A four-letter solution to rising gas prices in Garfield County? RFTA
A RFTA bus seat is helping Bobbie Mortensen get back on her feet.
It’s a benefit the 37-year-old commuter underscored as she stood beside a Rifle Park and Ride bus station on a brisk, 39-degree morning in May. It was 6:42 a.m., and the morning sun illuminated the chalk white cliffs of Roan Plateau as she tightly clenched her windbreaker.
The next bus scheduled to arrive on Roaring Fork Transportation Authority’s Hogback line was 6:50 a.m. Final morning bus departs at 9:20 a.m.
Mortensen needed to get to Glenwood Springs, where a work crew for an interior stucco job awaited.
“I’m glad we have the bus,” she said. “How else would I get to work?”
Eight blocks north on Railroad Avenue, a handful of vehicles crowded the pumps at a local gas station, lured in by a discount for customers who pay in cash.
Mortensen used to drive a Chrysler 300, which is now totaled. The former Denver resident said she’s also dealing with legal troubles.
She currently shares a bedroom with another adult at a nearby halfway house, and she’s been getting dropped off every morning at Rifle Park and Ride.
“I wake up at 5 a.m. just to go do this job,” she said, “But the other job? I wake up at 7 a.m.”
Mortensen does commercial and residential painting on weekdays. Weekends, she bartends in Glenwood Springs.
Upvalley jobs like these are where the money is, she said.
“There’s not very many jobs here that are good paying,” Mortensen said.
For $4, Hogback passengers like Mortensen can catch a lift 25 miles from Rifle to Glenwood Springs. If they pay more, commuters can continue on as far upvalley as Aspen. Rides, however, are cheaper if you buy bus tickets from electronic kiosks.
RFTA has elicited praise from U.S. Secretary of Transportation Pete Buttigieg, who personally rode the bus earlier this year.
“@RFTA is one of the largest rural transit authorities in the nation, and they’re pioneering electric vehicle technology in their bus fleets,” Buttigeig tweeted. “A great example of how important modern transit is to connecting workers in rural areas.”
Each day RFTA takes hundreds of people to and from work. In fact, 2021 alone yielded at least 3.19 million passengers, a downtick from 5.46 million in 2019.
More recently, the Colorado and Roaring Fork valleys’ public transportation system reported it may have to reduce services by 7%, cutting daily bus trips by 72 rides this summer. Officials say a tight labor market is being caused by a lack of affordable housing.
Then there are gas prices. One gas station in downtown Aspen showed $5.49 a gallon on June 2. Glenwood Springs stations range anywhere between $4.29 and $4.59.
ENJOY THE RIDE
The clock struck 6:50 a.m., and the Hogback line was right on time. Mortensen climbed aboard and curled into a seat toward the back of the bus. She then put on headphones and scrolled through her smartphone as the bus headed east on U.S. Highway 6.
About 20 passengers were on board at this time. Once the bus made stops in Silt and New Castle, there were at least 25 passengers by 7:15 a.m. This included six students headed to schools in Glenwood Springs.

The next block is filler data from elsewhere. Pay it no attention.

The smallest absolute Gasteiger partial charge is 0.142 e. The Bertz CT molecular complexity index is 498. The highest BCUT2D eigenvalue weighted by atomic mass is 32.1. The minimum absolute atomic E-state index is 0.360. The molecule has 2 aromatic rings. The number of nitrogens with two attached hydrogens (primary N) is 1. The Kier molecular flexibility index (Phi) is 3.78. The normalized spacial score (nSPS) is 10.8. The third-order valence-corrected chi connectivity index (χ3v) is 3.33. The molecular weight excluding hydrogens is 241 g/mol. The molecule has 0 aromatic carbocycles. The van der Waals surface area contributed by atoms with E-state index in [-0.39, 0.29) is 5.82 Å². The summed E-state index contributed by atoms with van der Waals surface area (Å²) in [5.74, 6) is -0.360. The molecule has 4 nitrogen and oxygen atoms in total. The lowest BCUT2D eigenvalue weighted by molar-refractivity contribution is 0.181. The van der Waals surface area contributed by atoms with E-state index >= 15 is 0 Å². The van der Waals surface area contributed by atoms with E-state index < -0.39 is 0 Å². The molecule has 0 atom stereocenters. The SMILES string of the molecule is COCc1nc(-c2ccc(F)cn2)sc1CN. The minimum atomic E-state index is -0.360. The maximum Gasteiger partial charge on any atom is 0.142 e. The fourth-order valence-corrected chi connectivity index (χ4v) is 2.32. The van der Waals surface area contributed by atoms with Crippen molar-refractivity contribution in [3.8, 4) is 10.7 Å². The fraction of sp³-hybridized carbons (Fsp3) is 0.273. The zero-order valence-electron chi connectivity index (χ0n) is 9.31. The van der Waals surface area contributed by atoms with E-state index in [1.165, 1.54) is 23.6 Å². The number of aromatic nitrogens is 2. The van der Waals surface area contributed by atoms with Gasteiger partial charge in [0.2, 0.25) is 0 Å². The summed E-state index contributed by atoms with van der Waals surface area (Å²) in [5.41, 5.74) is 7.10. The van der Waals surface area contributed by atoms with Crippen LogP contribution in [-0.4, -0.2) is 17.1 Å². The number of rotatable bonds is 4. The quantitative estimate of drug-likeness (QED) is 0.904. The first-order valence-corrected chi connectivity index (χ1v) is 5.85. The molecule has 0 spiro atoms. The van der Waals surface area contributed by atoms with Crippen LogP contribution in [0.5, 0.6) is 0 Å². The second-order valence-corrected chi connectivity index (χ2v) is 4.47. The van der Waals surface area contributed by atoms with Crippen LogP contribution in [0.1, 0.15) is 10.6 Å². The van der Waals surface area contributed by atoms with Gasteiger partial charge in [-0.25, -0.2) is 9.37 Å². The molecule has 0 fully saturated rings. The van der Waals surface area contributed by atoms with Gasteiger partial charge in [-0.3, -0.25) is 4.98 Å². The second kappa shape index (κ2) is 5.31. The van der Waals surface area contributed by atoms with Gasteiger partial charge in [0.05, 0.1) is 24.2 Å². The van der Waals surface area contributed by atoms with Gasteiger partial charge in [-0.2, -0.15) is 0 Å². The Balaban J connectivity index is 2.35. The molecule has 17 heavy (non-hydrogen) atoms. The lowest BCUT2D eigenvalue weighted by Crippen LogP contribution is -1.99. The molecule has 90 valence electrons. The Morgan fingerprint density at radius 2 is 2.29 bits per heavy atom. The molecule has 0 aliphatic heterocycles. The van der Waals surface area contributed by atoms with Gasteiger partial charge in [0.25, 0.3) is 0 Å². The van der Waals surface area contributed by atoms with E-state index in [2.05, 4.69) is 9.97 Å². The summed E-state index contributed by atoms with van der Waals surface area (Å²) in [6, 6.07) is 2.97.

Moments later, the bus is gliding beside the Colorado River on Interstate 70.
Mortensen said she has about a month left before she can leave the halfway house. And before she stepped off the bus in Glenwood Springs, she called the valley’s public transportation service a “stepping stone.”
“I’m going to have my own environment, my own life,” she said.
• The Roaring Fork Transportation Authority serves and has stops in the communities of Rifle, Silt, New Castle, Glenwood Springs, Carbondale, El Jebel, Basalt, Snowmass Village and Aspen.
• There are also stops across Colorado Highway 82 in the Roaring Fork Valley, while shuttle services to Maroon Bells are available in spring and summer.
• Bikes are allowed to be loaded on RFTA buses from 6 a.m. to 7:30 p.m. mid-April through Labor Day; 7 a.m. to 6 p.m. the day after Labor Day through the last Saturday of October.; 7 a.m. to 4:30 p.m. last Sunday of October through mid-November. No bikes are allowed through the winter season. Loading bikes costs $2 extra.
• Loading of skis and snowboards are allowed free of charge on all RFTA routes in the winter season, which typically runs from Thanksgiving to mid April.
TICKET VENDING MACHINES LOCATIONS
• Rubey Park Transit Center, Aspen
• Buttermilk down valley station, Aspen
• Airport/ABC Down vdalley station, Pitkin County
• Brush Creek Park & Ride, Pitkin County
• Basalt Park & Ride up valley & down valley stations, Basalt
• Willits up valley station, El Jebel
• El Jebel up valley & down valley stations, El Jebel
• Carbondale Park & Ride, Carbondale
• Glenwood Springs 27th Street Station, Glenwood Springs
• Costs range from free to $8 per ride depending on if you’re riding in town or going to other municipalities.
HOURS OF OPERATION
• Westbound and eastbound routes for the Grand Hogback line run anywhere from 5 a.m. to 10 p.m. seven days a week.
• Northbound and southbound routes for routes in the Roaring Fork Valley run anywhere from early morning to late night seven days a week.
To schedule your next trip, visit https://www.rfta.com/
Reporter Ray K. Erku can be reached at 612-423-5273 or email@example.com.
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